Manufacturers and related services providers are mostly cautiously optimistic about their business prospects over the coming year. Even those that have a positive sales forecast for 2008 cite downside risks from factors such as weak consumer confidence, depressed housing markets, higher oil and commodity prices, and constrained credit availability.
Software and Information Technology Services
New England software and information technology firms generally project that revenues will continue growing at current rates. However, several note that the downside risks have increased.
Commercial Real Estate
Conditions in the office leasing market are mixed, but overall the mood has turned more pessimistic. Rental rate increases appear to be slowing in Boston, where absorption and lease renewals have slowed. Despite increases in "face rents," lessors have begun offering building improvements and other concessions in order to retain or attract tenants. Such deals, together with rising energy and construction costs, are squeezing owners' profit margins. Office rents and vacancy rates have been flat in Hartford and Providence, but rents have reportedly fallen 10 percent in Portland year over year, where absorption is zero or negative. In Rhode Island, the industrial market remains strong, with declining vacancy and rising rents, but the retail sector has been mostly "quiet."
Lender reluctance to finance speculative development is expected to continue over the next 6 to 12 months. Construction projects in progress or in the planning stages are likely to be delayed or downsized (especially if they include condominiums), and "build-to-suit" structures are expected to be the only new construction. European demand for office investment is expected to remain active. Contacts now seem less likely than earlier to believe that liquidity will return to the CMBS/conduit market in force by Q1 2008, although activity is expected to pick up eventually. Some contacts (in Boston, Providence, and W. Hartford) expect commercial vacancy rates to continue falling, while others expect absorption to slow and rent growth to stall or become negative. Still, most contacts do not predict a glut of commercial space, because supply growth has been restrained over the past few years.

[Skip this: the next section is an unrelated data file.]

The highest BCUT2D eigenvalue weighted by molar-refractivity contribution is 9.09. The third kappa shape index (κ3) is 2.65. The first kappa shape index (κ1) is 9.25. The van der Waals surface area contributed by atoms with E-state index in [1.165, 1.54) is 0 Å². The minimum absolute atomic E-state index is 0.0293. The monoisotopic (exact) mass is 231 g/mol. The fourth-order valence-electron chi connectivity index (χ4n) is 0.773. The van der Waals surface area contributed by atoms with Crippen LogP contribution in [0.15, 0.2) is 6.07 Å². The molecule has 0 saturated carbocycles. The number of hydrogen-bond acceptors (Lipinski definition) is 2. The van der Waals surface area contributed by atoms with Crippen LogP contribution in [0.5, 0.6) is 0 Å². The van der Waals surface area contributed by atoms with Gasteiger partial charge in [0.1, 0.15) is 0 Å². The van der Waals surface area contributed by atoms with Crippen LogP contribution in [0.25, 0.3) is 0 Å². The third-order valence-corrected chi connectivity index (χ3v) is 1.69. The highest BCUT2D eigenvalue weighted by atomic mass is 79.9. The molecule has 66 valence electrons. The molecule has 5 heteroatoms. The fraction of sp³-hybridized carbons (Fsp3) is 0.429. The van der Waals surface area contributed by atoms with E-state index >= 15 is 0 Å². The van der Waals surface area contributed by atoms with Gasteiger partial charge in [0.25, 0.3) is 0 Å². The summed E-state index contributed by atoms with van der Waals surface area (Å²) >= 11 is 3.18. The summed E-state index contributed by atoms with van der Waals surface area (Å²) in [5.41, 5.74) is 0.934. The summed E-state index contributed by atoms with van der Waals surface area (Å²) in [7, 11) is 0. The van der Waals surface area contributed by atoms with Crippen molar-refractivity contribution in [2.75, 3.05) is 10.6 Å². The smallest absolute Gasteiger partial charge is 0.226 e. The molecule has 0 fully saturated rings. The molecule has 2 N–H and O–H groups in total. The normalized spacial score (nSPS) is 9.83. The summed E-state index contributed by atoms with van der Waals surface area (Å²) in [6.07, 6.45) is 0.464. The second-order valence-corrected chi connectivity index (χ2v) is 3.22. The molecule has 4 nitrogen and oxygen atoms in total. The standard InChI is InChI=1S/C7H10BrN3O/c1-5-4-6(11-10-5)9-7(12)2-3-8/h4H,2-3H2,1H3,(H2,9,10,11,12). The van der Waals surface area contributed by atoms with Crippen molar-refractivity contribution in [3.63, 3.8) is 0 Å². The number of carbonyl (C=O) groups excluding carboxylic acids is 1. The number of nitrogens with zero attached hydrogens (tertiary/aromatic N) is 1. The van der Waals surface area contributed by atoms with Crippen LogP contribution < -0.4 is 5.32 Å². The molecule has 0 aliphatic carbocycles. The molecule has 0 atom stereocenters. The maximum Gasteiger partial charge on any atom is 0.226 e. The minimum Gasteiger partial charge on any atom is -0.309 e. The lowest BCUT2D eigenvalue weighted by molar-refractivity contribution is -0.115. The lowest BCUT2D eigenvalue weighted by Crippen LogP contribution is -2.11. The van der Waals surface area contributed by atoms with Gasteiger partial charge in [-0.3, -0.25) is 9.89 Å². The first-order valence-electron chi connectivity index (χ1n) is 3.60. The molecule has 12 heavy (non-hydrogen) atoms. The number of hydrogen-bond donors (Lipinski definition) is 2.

Residential Real Estate
Residential markets in the rest of New England similarly show large sales declines and modest price declines in September. Comprehensive September data from Connecticut (including foreclosure sales, etc.) show a 3 percent decline year-over-year in median home prices, along with a 22 percent drop in home sales, after relatively small changes in July and August. Similar data from Rhode Island show home sales dropping 27 percent year-over-year in September and prices decreasing 7 percent, but Rhode Island realtors' data show more modest declines, with home sales down 9 percent and prices down 2 percent. Realtors' data for New Hampshire and Maine show year-over-year home sales declines of 16 to 18 percent and median price declines under 3 percent.